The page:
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19th June 2022
Ted Gioia’s art appreciation
I’ve been reading and enjoying the music critic Ted Gioia’s popular substack The Honest Broker. Here’s how he describes his objective:
I know how difficult it is to find trustworthy guidance in matters of music and culture. I’m a writer and a musician, but I’m also a fan at heart, and always looking for a great new album, or a book that will expand my horizons, or a way of figuring out what’s happening in our fast-changing popular culture. It’s always been hard to cut through the noise and get this kind of guidance, but in recent years it’s become almost impossible.
Newspapers have downsized their music and culture coverage to the point of near extinction. There once were full-time jazz writers at every major newspaper in the United States, but I doubt there’s even one left now. And the same is true of other categories of culture. Book reviews, concert reviews, and full-length culture features ought to be put on the endangered species list. And the few articles that get published have often been squeezed and downsized and sometimes dumbed-down too.
But even more, there’s a crisis of confidence. Sometimes I’m a little bit suspicious that reviewers have some other priority than building the reader’s trust and offering honest guidance. Maybe it’s more important for them to please an editor, or they’re writing to impress other critics, or make friends with musicians, or get tenure, or—well, who knows what they’re trying to do? But after getting guided to disappointing albums, books or films too many times, I’ve become far less trusting of the system. You probably have too.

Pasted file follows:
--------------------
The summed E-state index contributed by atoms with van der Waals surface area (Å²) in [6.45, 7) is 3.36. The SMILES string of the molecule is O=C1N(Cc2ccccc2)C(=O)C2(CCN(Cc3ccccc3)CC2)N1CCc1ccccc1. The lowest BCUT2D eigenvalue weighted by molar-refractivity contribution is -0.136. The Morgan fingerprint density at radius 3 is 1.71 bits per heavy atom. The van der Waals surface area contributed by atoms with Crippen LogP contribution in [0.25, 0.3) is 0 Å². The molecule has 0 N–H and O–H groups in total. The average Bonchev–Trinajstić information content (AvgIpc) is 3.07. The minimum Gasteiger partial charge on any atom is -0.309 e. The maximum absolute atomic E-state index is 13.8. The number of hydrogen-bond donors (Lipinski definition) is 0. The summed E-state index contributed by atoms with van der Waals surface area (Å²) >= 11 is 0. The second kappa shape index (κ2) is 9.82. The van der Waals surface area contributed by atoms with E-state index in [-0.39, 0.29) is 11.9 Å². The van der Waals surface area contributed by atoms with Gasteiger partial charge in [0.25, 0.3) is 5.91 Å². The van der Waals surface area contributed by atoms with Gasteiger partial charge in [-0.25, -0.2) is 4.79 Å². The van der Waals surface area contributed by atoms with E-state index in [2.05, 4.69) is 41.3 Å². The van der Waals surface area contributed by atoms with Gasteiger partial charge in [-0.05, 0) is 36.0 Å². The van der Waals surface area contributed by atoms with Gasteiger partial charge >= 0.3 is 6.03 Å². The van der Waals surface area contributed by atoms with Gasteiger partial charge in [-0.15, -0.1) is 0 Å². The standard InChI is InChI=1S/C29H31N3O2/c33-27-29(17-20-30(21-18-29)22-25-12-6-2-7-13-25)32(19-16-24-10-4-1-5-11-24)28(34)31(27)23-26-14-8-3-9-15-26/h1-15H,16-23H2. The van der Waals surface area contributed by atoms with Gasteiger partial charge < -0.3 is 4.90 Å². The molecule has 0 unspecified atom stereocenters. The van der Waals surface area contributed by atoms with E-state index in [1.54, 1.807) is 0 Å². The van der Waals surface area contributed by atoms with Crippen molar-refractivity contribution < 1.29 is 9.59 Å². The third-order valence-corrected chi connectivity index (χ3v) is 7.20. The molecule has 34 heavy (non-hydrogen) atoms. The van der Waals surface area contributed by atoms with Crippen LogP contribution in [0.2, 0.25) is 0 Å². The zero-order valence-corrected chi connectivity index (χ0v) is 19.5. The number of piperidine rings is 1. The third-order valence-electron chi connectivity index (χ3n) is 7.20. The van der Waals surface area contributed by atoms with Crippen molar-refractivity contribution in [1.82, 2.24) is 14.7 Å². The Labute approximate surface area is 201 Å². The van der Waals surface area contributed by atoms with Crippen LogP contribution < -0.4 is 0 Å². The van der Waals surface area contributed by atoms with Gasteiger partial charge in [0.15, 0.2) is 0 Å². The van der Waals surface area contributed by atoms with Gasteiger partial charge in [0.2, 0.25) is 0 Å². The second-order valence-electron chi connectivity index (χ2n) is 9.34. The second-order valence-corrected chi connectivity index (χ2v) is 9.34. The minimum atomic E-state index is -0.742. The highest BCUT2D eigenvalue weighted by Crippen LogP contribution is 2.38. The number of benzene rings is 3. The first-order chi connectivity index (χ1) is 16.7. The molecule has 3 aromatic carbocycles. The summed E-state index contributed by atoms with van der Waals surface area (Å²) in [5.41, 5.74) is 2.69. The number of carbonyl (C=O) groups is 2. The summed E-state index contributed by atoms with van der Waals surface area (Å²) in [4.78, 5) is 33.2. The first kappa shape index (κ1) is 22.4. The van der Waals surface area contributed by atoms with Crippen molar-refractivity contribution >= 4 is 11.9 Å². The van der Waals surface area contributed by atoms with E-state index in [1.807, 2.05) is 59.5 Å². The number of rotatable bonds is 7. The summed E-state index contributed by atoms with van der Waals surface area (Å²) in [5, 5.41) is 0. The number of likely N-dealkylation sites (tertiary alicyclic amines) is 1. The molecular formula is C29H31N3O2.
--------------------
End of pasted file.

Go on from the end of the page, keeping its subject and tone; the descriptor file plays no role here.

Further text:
So I made a vow to be the Honest Broker.
I think his model is exactly what we need and he highlights the problem further here in a piece called 14 Warning Signs That You Are Living in a Society Without a Counterculture.
So I’ve been thinking, if cultural criticism moves to independent critics on substack and there are many Ted Gioias, it could open up the space for real artists, musicians and writers to work and to know that they won’t just be blocked by gatekeepers of regime culture, but instead can just bypass them entirely. Now wouldn’t that be interesting?
With markets gyrating all over the shop, it's easy to forget the big picture. The price of energy is the foundational price in any economy. Right now it's too high, but it will come down. And, getting it down, plus achieving net zero on carbon emissions are two of the most critical objectives for the entire globe. So how do we get enough clean energy to power the world, and bring down pollution? Nuclear has to be on the cards and in the mix. Let's explore.
Will Europe experience decline or be forced into rebirth as a result of the Russia-Ukraine conflict? Two possibilities:
What will be the war aims of the United States, acting for and with Europe through NATO? …A lasting confrontation between Russian and Ukrainian, or “Western,” armies on Ukrainian soil would unite Europe under NATO and conveniently oblige European countries to maintain high levels of military spending. It would also force Europe to continue wide-ranging, indeed crippling, economic sanctions on Russia, as a side effect reinforcing the position of the United States as a supplier of energy and raw materials of various sorts to Europe. Moreover, an ongoing war, or almost-war, would stand in the way of Europe developing a Eurasian security architecture of its own, inclusive of Russia. It would cement American control over western Europe and rule out French ideas of “European strategic sovereignty” as well as German hopes for détente, both presupposing some sort of Russian settlement.
In Beyond Good and Evil (1886), Friedrich Nietzsche mused on the possibilities of the Russian threat to unite Europe into a great civilisational power… Whatever his own Nietzschean qualities, Emmanuel Macron appears to agree. Always a civilisational thinker, endlessly returning to the idea of Europe as a great civilisational power standing between the fading American empire and the rising Chinese civilisation state, Macron’s new-found commitment to Ukraine’s European destiny seems to stand within this vein of thought.